More Posts Like This

 

Add Chat Service and Cross-Platform Leaderboard with User Profiles to Your iOS or Android App
Add Chat Service and Cross-Platform Leaderboard with User Profiles to Your iOS or Android App

Release 2.14.1: Update to Qt 5.9.3 | Use Live Code Reloading on macOS and Linux
V-Play Update 2.12.1: Qt Quick Designer Improvements

How to Make Cross-Platform Mobile Apps with Qt – V-Play Apps

How to Make a Qt app

Voted #1 for:

  • Easiest to learn
  • Most time saving
  • Best support

Develop Cross-Platform Apps and Games 50% Faster!

  • Voted the best supported, most time-saving and easiest to learn cross-platform development tool
  • Based on the Qt framework, with native performance and appearance on all platforms including iOS and Android
  • Offers a variety of plugins to monetize, analyze and engage users
FREE!
create apps
create games
cross platform
native performance
3rd party services
game network
multiplayer
level editor
easiest to learn
biggest time saving
best support
Sign up for Free and start developing right away!
I want to make Games
I want to make Apps
Game Development
Cross-Platform, Any Resolution

Use one IDE to deploy to all supported platforms, including iOS and Android, from a single code base.

Support all screen resolutions, aspect ratios and sizes with auto-adapting UI elements, smart scene scaling and memory efficient asset selection.

Learn More

V-Play ranked #1 at research2guidance cross-platform tool benchmarking 2014 by 2188 developers comparing 40 leading tools.

Multiplayer

V-Play Multiplayer supports both real-time and turn-based gameplay, so you can use it to make many different types of cross-platform multiplayer games. It's perfect for making player-vs-player games like 'Words with Friends' or games for a large amount of players, such as 'Clash of Clans'.

Learn More Video

Highscores & Achievements

The V-Play Game Network is a cross-platform gaming service that allows players around the world to compare game highscores and achievements. Players can also challenge each other across multiple platforms and share their progress on Facebook.

Learn More

QML & JavaScript

Qt Meta Language is a highly intuitive reactive language, which is super easy to learn, yet it's extremely powerful and flexible. Mix it with JavaScript to create awesome stuff, with just a few lines of code.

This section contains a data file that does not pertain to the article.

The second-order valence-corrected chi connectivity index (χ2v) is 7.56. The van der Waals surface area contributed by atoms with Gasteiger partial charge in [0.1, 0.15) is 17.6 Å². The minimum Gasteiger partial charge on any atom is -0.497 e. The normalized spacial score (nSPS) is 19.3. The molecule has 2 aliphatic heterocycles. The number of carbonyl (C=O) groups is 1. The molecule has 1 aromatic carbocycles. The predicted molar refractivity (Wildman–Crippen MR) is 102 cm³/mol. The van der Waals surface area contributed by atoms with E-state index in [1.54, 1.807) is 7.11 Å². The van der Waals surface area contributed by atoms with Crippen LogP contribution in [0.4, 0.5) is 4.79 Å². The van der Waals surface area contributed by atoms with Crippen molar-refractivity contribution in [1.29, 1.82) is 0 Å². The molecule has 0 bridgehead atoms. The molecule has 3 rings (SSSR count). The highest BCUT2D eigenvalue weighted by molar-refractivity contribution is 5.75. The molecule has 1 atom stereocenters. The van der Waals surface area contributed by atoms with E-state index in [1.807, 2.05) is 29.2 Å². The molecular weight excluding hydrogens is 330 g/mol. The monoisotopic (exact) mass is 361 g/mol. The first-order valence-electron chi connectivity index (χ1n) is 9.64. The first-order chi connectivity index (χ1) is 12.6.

import QtQuick 2.0
import VPlay 2.0

GameWindow {
  Scene {
    
    SimpleButton {
      anchors.centerIn: parent
      text: "Press Me"
      onClicked: {
        console.debug("Wow you pressed me!")
      }
    }
  }
}

Learn More

Monetize & Analyze

With V-Play, you can use many 3rd party services for ads, in-app purchases, analytics and more, with just a few lines of code. All of these plugins work cross-platform, which allows you to maintain a single code base.

Learn More

Level Editor

The LevelEditor can be used during development to create and modify levels for your game, which you can then bundle in your final publishing build. Additionally, you can also integrate the in-game level editor to your published game and let your gamers create new levels.

Learn More Video

Card Game like UNO, Hearthstone or Poker

We got a demo game for you!

The V-Play SDK includes an open-source demo for this game genre. You can use its source code and build your game in record time. After installing V-Play, you can simply open the .pro file with Qt Creator, the development environment used for V-Play.

<Path to V-PlaySDK>/Examples/V-Play/demos/OneCard/OneCard.pro

Match-3 like Candy Crush Saga

We got a demo game for you!

The V-Play SDK includes an open-source demo for this game genre. You can use its source code and build your game in record time. After installing V-Play, you can simply open the .pro file with Qt Creator, the development environment used for V-Play.

<Path to V-PlaySDK>/Examples/V-Play/demos/JuicySquash/JuicySquash.pro

<Path to V-PlaySDK>/Examples/V-Play/demos/JuicySquashAdvanced/JuicySquashAdvanced.pro

Puzzle like 2048 or Threes!

We got a demo game for you!

The V-Play SDK includes an open-source demo for this game genre. You can use its source code and build your game in record time. After installing V-Play, you can simply open the .pro file with Qt Creator, the development environment used for V-Play.

<Path to V-PlaySDK>/Examples/V-Play/demos/2048/2048.pro

Casino like Big Win Slots

We got a demo game for you!